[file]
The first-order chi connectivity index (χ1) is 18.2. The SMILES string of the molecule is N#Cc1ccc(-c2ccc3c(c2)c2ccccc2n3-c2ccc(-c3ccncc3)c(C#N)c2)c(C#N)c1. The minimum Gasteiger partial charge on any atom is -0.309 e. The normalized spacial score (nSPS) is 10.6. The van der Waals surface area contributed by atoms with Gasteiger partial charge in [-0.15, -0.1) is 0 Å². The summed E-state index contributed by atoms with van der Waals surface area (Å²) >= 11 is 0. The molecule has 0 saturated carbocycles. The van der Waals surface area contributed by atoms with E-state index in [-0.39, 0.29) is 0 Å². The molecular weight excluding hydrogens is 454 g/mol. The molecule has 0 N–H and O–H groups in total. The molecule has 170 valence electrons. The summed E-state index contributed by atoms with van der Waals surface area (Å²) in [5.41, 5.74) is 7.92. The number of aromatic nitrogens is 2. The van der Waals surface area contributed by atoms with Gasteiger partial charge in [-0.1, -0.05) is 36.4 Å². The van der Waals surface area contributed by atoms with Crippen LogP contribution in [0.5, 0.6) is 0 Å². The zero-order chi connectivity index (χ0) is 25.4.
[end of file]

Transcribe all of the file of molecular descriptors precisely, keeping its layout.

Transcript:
The first-order chi connectivity index (χ1) is 18.2. The SMILES string of the molecule is N#Cc1ccc(-c2ccc3c(c2)c2ccccc2n3-c2ccc(-c3ccncc3)c(C#N)c2)c(C#N)c1. The minimum Gasteiger partial charge on any atom is -0.309 e. The normalized spacial score (nSPS) is 10.6. The van der Waals surface area contributed by atoms with Gasteiger partial charge in [-0.15, -0.1) is 0 Å². The summed E-state index contributed by atoms with van der Waals surface area (Å²) >= 11 is 0. The molecule has 0 saturated carbocycles. The van der Waals surface area contributed by atoms with E-state index in [-0.39, 0.29) is 0 Å². The molecular weight excluding hydrogens is 454 g/mol. The molecule has 0 N–H and O–H groups in total. The molecule has 170 valence electrons. The summed E-state index contributed by atoms with van der Waals surface area (Å²) in [5.41, 5.74) is 7.92. The number of aromatic nitrogens is 2. The van der Waals surface area contributed by atoms with Gasteiger partial charge in [-0.1, -0.05) is 36.4 Å². The van der Waals surface area contributed by atoms with Crippen LogP contribution in [0.5, 0.6) is 0 Å². The zero-order chi connectivity index (χ0) is 25.4.